USE ONLY HIGH PRESSURE EFI RUBBER LINE. All others will fail and when they do fail you will have 58 lbs of pressured gas spraying on the exhaust system. This is one of the last things you want to “Cheap out” on as you will lose your car and maybe something more valuable.
Install the Throttle Body Units: Use gaskets for a good seal along with the insulator on both sides as the linkage will “bottom out” on engine tins if not installed. You should install the thin gaskets (not thick) along with the insulator as the thickness of these are pre-engineered on the Corvair for linkage height. The outside stud needs to be “shortened” as not to stick to high and interfere with the installation of the TBIU. Do not mount the driver’s side TBI until an initial TPS calibration has been performed.
Install Fuel Lines: You may need to slightly bend 1/4″ fuel lines to fit to injectors and for installer preference. The 1/4″ fuel lines connect to a 5/16 Tee that exits out the front of the engine through the existing fuel line route. Mount the fuel pressure regulator (FRP) on the 5/16″ to 3/8″ x 6″ long steel fuel line provided behind the firewall outside the engine bay. The FRP using a slip-on/quick-connect system is used and should not be installed until after all lines have been installed. You will need a special tool to remove the line from the FPR and available at all FLAPS. You can connect rubber hoses directly to the FPR (In and Return) with properly sized worm clamps as it has a bump in the line. You can also install quick connect to fuel line connectors at additional cost. Use properly sized fuel line wrenches when connecting lines to TBIU and test under pressure before starting engine. You can temporarily mount the driver’s side TBI for line routing, but it will need to be removed for calibration…Do not tighten fuel line to the drivers side TBI. Fuel is under 58 lbs of pressure and leaks can ruin you day, so always think safety when working around fuel.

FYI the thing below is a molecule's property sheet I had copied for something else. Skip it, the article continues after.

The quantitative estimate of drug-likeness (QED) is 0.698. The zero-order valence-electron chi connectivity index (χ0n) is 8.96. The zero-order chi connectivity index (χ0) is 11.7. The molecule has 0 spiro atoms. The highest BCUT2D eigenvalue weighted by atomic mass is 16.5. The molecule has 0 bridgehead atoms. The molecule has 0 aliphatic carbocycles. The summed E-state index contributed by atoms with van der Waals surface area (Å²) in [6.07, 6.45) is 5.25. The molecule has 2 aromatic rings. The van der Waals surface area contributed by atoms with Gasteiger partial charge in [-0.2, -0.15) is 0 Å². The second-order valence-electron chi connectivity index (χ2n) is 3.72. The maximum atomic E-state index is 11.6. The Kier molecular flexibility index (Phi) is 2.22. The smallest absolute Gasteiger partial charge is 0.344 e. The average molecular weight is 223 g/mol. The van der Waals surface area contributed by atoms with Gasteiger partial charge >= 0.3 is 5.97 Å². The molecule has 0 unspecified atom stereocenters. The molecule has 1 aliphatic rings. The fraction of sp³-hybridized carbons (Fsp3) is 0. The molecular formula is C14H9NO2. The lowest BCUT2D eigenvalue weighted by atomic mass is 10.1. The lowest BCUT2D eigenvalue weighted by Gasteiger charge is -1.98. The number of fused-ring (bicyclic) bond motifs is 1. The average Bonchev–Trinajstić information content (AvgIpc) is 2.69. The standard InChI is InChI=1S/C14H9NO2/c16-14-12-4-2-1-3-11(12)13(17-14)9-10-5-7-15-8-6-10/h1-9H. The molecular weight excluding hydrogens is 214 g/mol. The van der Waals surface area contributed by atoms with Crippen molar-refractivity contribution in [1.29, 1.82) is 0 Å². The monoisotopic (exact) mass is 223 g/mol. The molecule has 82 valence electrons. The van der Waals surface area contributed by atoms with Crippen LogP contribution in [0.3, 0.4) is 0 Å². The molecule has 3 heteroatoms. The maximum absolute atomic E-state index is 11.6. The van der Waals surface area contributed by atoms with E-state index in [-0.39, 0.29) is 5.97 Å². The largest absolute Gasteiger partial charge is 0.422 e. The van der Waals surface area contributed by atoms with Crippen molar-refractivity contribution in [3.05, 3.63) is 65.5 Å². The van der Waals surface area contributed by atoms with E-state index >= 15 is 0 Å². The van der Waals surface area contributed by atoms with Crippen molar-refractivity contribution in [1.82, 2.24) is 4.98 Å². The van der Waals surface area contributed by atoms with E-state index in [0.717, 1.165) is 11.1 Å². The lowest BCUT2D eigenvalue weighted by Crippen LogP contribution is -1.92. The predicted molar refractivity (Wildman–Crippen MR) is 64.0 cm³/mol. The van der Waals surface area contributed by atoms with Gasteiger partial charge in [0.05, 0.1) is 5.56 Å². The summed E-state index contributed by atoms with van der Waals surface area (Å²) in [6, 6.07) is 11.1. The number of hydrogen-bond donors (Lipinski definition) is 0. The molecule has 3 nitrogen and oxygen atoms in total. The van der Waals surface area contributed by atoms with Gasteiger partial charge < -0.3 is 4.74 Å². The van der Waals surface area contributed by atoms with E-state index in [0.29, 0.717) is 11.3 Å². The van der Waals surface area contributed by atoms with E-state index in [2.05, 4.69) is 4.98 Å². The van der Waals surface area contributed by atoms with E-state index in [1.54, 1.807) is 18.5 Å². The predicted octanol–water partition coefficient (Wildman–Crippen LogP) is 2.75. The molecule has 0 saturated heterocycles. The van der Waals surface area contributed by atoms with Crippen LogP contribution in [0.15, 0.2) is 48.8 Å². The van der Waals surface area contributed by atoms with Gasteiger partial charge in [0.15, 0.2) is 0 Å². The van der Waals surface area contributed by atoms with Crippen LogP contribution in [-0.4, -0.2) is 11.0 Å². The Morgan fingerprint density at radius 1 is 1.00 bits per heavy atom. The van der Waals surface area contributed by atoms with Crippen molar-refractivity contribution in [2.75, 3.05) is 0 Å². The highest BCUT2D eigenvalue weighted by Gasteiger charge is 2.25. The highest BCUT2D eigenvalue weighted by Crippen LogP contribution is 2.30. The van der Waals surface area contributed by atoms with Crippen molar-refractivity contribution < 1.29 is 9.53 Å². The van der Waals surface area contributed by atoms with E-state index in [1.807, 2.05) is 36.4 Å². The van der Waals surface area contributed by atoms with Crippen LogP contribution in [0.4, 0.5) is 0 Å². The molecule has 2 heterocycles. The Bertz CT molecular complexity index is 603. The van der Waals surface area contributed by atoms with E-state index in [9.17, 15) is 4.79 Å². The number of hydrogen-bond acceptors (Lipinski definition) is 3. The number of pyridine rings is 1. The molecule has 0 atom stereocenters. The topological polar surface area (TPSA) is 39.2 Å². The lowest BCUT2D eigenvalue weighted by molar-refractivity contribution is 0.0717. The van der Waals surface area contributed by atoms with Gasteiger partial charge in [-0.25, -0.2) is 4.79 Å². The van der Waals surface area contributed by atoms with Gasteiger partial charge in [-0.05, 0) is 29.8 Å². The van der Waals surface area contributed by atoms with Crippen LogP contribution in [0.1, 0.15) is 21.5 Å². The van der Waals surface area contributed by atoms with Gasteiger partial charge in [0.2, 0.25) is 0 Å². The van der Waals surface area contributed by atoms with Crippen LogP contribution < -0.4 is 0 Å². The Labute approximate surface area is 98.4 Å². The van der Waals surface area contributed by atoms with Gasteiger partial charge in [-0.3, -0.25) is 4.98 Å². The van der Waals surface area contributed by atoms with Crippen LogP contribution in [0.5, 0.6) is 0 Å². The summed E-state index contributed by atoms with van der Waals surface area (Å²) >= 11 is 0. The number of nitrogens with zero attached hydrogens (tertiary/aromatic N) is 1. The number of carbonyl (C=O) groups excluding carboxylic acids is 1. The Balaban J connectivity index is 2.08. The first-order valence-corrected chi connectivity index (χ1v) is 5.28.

Install Fuel Pump Block-off: In most cases the Fuel pump block-off does not need a hold down screw and should be secured by tapping into place. Remember to remove the pump pump rod from the bore to eliminate another moving part that is not needed.
Install ECM and Wiring Harness: ECM should be mounted with the 4 mounting tabs. It is water resistant, but not waterproof and care should be used to keep water directly away from the ECM. All connectors are weather pack or water tight, but care should always be used with liquids and electronic components. Optimum location would be inside the passenger cabin, but it would require a 1-1/2″ hole cut into body to allow connectors to pass, so for this reason the ECM is located in the engine compartment. The Fuel pump connector is a spade terminal and needs a wire ran to the pump(s) and is not included in the harness. Black heat shrink tubes are included in kit to seal spade and bullet terminals and will seal after heated (do not use open flame). They should only be installed after installation and testing has been completed as they will need to be removed to open connection. On FC/Vans, the ECM will be mounted in the battery rear area. EM is mounted on the firewall along with relays and MAP sensor. The ECM/Relay panel is mounted in the old external regulator location for late model cars (1965-1969). You may modify your location and route, but cutting wire violates your warranty.